Indeed this Knowledge is not fit for us in this World; it is not fit we fhould know one another fo perfectly, as is neceffary to vindicate every Pallage of God's Providence towards other Men; for this would be to have a Cafement into each others Breafts, to understand all the Intrigues and Secrets of Families; and were it put to our own Choice, I am apt to think we should rather be contented to be ignorant of a great many things, than to be fo well known our felves to all the World.
Nor is it fitting in this State that we should fo perfectly underftand all the Secrets of the Divine Counfel,for what reafon he afflicts or profpers private Men, or publick Societies, as is neceffary to make a Judgment of the Divine Providence: One great Mystery of Government is to conceal Counfels; and this is the Glory of the Divine Providence, by dark and mysterious Methods to bring K 4 about
about Glorious Designs, to furprize the World with unexpected Bleffings, or unfeen Evils, to keep them in conftant Awe and Dependance on himself.
And then of what use is it to us, to be able to give a Reafon of every particular Paffage of Providence? We have nothing to do to fit in Judgment upon God; and therefore if we know enough to be a fteady Foundation of our Faith and Hope, we know all that is needful in this Life: God does not intend to gratify our Curiofity, or our Scepticism: We must not perfectly know God in this World, for we must live by Faith here, which fuppofes an imperfect Knowledge; but perfect Sight and Knowledge is the Reward and Happiness of Heaven.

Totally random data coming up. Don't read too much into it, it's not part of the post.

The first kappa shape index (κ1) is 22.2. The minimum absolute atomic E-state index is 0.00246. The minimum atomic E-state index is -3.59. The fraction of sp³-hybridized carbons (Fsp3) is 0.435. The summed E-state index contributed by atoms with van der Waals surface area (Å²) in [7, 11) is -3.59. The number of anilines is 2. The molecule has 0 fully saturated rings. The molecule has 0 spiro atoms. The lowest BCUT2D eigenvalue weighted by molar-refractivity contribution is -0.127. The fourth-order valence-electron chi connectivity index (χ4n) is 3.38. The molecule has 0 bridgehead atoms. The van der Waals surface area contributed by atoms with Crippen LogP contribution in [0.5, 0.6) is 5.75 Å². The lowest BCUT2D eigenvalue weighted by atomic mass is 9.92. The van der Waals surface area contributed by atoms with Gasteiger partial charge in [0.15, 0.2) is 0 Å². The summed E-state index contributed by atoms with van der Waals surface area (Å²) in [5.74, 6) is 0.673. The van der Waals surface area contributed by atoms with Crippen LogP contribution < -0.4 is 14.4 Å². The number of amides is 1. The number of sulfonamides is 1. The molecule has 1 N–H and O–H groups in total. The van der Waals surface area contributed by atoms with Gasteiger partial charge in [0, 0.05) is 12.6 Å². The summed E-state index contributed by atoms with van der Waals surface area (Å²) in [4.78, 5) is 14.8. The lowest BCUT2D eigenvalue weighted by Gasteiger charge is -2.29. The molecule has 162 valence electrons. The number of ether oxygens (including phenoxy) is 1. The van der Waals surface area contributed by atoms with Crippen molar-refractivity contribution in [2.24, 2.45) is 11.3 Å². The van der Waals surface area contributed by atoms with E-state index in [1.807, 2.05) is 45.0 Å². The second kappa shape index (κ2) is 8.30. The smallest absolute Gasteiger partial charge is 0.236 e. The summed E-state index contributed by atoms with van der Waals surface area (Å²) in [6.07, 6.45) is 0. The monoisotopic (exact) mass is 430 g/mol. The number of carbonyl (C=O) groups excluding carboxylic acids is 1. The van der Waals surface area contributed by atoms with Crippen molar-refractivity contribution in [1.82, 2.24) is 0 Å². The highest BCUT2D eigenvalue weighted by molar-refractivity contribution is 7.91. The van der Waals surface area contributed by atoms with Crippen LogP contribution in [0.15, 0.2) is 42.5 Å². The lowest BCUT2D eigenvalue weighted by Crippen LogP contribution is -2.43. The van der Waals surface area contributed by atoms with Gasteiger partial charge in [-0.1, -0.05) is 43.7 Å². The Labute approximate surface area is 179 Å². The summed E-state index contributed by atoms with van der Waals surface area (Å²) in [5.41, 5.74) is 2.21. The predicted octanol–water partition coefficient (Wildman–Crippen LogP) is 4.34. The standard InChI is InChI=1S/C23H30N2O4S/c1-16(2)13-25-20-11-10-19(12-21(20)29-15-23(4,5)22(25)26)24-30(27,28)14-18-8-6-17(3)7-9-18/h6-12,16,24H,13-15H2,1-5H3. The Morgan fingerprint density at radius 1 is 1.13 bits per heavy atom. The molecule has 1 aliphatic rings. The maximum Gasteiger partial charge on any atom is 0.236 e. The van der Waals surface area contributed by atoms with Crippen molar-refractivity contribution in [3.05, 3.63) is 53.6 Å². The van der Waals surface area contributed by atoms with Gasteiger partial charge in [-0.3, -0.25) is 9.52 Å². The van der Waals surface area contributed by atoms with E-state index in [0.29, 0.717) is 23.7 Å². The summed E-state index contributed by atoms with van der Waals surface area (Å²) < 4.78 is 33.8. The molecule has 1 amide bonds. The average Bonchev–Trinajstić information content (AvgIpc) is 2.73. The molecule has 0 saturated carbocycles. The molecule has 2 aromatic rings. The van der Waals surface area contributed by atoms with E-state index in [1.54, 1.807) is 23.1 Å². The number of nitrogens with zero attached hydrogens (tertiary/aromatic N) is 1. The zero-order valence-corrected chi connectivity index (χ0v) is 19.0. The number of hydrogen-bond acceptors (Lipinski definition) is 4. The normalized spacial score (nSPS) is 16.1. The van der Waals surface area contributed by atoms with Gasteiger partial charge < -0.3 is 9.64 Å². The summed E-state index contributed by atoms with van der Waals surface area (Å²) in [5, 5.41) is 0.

It is the laft Act which explains the whole Plot, the reft is Amusement and Surprize; and therefore the proper time to understand the whole Myftery of Providence, is when all is finished: When God puts an end to this World, he will think fit to difplay that infinite variety of Wifdom and Goodness, which governed the World from the beginning to the end.
IV. And this we may expect to understand at the Day of Judgment; for I know no other Reafon why God fhould in fo Solemn a manner Judge the World, but to justify the Wisdom, and Juftice, and Goodnefs of his Providence to all his Creatures.
God does not thus publickly judge the World, to enquire into Mens Lives, and Actions, and Deferts,which is the Reason of Human Judgments, to convince Sinners by Witneffes and Evidences,and to inform the Judge in Matters of Fact; but God